The Boston Herald, chose a very interesting angle to its story by drawing a parallel between the jurors who served for the trial of James “Whitey” Bulger, a mobster, and Tsarnaev’s trial.

A Bulger juror from Brockton, who spoke on condition of anonymity, said there’s only one way for Tsarnaev’sTsarnaevHerald jurors to cope: “Just go through it. That’s what I did,” he said. “I’m glad I had the experience, but at the same time, it was tough. The films, the testimony … I think I’ve moved on. I’m a Christian and that’s my foundation. I know who’s in charge.”

Bob Simon’s last

BobSimon
Bob Simon, Sunday 8, 2015.

“The thing that I was really interested in doing with the film, was making King more than a catch phrase, more than a holiday, more than a street name in a black neighborhood, more than a stamp, more than one speech. I mean, I wanted him to be a man, a living, breathing man,” Ava DuVernay, movie director said about her movie, Selma.

This is how Bob Simon chose to start, what became his last “60 Minutes” investigation.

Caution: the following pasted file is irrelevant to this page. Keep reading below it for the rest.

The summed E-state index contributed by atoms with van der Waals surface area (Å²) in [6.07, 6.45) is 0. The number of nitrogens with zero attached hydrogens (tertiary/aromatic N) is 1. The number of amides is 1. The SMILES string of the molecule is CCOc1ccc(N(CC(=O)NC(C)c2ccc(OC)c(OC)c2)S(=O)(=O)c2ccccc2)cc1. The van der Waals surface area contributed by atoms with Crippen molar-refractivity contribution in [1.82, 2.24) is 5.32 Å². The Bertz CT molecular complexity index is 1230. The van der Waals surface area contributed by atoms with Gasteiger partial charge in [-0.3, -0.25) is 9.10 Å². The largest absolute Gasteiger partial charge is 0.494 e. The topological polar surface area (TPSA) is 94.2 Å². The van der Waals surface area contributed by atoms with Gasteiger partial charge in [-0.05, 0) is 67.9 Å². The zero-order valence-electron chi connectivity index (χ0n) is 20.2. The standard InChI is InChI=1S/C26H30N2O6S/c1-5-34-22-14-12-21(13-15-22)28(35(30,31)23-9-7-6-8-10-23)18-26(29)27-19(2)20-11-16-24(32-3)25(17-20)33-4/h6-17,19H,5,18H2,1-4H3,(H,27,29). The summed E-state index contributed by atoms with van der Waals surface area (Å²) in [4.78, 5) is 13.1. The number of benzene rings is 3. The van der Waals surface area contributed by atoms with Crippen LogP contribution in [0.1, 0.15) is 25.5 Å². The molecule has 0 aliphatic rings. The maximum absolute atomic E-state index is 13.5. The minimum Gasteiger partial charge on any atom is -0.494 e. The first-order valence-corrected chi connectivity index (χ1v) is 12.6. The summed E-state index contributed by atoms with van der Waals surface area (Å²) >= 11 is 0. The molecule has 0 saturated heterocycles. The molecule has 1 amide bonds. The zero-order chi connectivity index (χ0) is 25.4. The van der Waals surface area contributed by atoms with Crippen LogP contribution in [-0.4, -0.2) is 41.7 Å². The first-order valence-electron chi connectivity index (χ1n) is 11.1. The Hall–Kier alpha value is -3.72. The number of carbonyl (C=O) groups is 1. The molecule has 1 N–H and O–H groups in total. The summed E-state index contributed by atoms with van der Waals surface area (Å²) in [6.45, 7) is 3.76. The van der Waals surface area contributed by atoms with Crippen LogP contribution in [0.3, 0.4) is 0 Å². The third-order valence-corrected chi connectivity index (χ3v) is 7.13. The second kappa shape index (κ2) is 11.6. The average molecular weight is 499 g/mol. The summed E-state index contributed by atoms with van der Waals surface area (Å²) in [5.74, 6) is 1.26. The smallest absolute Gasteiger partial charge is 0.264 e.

Simon died last Wednesday on a car crash in New York City. The journalism world and his public were shocked by the news and even found some irony in this tragic event.

After being a war reporter, Simon started conduting investigations for “60 Minutes” in 1996.

His piece on Selma was really interesting. As usual, he asked questions, which led to compelling answers. The parallels he made between what DuVernay said and historical videos really helped understand better what the whole story was about.

He proved, once again, how good of a journalist he was.

Massachusetts snow storms on every lips

The whole world is talking about New England and most particularly Boston’s impressive snowfalls in the last three weeks. “It has snowed in Boston on 13 of the last 17 days,” John Bacon wrote in “Snowstorm wallops Boston with 20 more inches; records fall“, USA Today.

“In Massachusetts alone since last month’s blizzard struck, state workers have removed enough snow to fill Gillette Stadium 90 times over,” the Miami Herald reported in “‘It’s ridiculous’: record snowfall blankets New England.”

Massachusetts has experienced intense snowfalls since late January, and it’s not over. “We’ve got two potential snowstorms coming up in the North East in the next five days” Ari Sarsalari, meteorologist at the Weather Channel, announced.

England, Spain, France, Canada, all mentionned snow in New England and the transit troubles that it caused in their newscasts.

SnowGuardian

In today’s the British edition of The Guardian, the emphasis is on the MBTA’s poor service.

In France, it is really brief in today’s 12:45 news broadcast on M6. (15’24)

Even for Canada, it is a lot of snow. TVA Nouvelles covers the snowfalls with a video and an article.